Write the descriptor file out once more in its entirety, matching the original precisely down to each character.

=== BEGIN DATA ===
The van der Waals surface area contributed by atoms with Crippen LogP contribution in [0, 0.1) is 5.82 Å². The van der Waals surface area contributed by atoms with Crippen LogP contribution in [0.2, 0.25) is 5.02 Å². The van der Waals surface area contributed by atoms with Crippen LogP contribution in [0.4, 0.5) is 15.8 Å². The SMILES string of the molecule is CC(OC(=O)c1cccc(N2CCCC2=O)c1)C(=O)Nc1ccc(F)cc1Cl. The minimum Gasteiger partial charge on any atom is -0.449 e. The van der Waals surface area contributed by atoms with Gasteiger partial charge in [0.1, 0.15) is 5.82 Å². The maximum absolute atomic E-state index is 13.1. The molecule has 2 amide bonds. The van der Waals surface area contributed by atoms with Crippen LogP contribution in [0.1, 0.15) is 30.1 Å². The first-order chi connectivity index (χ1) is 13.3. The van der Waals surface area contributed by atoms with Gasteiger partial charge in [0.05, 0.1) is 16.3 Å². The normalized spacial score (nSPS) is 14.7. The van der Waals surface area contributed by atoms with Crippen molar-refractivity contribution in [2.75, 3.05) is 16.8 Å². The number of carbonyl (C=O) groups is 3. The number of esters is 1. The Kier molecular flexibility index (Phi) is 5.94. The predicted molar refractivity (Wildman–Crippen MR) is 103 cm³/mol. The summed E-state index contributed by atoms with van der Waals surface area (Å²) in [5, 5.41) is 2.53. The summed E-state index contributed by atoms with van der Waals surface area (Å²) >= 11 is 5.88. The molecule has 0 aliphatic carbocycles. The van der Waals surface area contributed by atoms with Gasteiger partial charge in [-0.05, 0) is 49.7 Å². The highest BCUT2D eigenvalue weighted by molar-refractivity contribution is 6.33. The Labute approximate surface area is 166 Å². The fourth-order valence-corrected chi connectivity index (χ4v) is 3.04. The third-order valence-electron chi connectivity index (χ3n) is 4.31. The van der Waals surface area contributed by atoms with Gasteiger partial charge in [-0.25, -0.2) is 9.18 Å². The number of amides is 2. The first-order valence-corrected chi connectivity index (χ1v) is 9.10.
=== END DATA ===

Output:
The van der Waals surface area contributed by atoms with Crippen LogP contribution in [0, 0.1) is 5.82 Å². The van der Waals surface area contributed by atoms with Crippen LogP contribution in [0.2, 0.25) is 5.02 Å². The van der Waals surface area contributed by atoms with Crippen LogP contribution in [0.4, 0.5) is 15.8 Å². The SMILES string of the molecule is CC(OC(=O)c1cccc(N2CCCC2=O)c1)C(=O)Nc1ccc(F)cc1Cl. The minimum Gasteiger partial charge on any atom is -0.449 e. The van der Waals surface area contributed by atoms with Gasteiger partial charge in [0.1, 0.15) is 5.82 Å². The maximum absolute atomic E-state index is 13.1. The molecule has 2 amide bonds. The van der Waals surface area contributed by atoms with Crippen LogP contribution in [0.1, 0.15) is 30.1 Å². The first-order chi connectivity index (χ1) is 13.3. The van der Waals surface area contributed by atoms with Gasteiger partial charge in [0.05, 0.1) is 16.3 Å². The normalized spacial score (nSPS) is 14.7. The van der Waals surface area contributed by atoms with Crippen molar-refractivity contribution in [2.75, 3.05) is 16.8 Å². The number of carbonyl (C=O) groups is 3. The number of esters is 1. The Kier molecular flexibility index (Phi) is 5.94. The predicted molar refractivity (Wildman–Crippen MR) is 103 cm³/mol. The summed E-state index contributed by atoms with van der Waals surface area (Å²) in [5, 5.41) is 2.53. The summed E-state index contributed by atoms with van der Waals surface area (Å²) >= 11 is 5.88. The molecule has 0 aliphatic carbocycles. The van der Waals surface area contributed by atoms with Gasteiger partial charge in [-0.05, 0) is 49.7 Å². The highest BCUT2D eigenvalue weighted by molar-refractivity contribution is 6.33. The Labute approximate surface area is 166 Å². The fourth-order valence-corrected chi connectivity index (χ4v) is 3.04. The third-order valence-electron chi connectivity index (χ3n) is 4.31. The van der Waals surface area contributed by atoms with Gasteiger partial charge in [-0.25, -0.2) is 9.18 Å². The number of amides is 2. The first-order valence-corrected chi connectivity index (χ1v) is 9.10.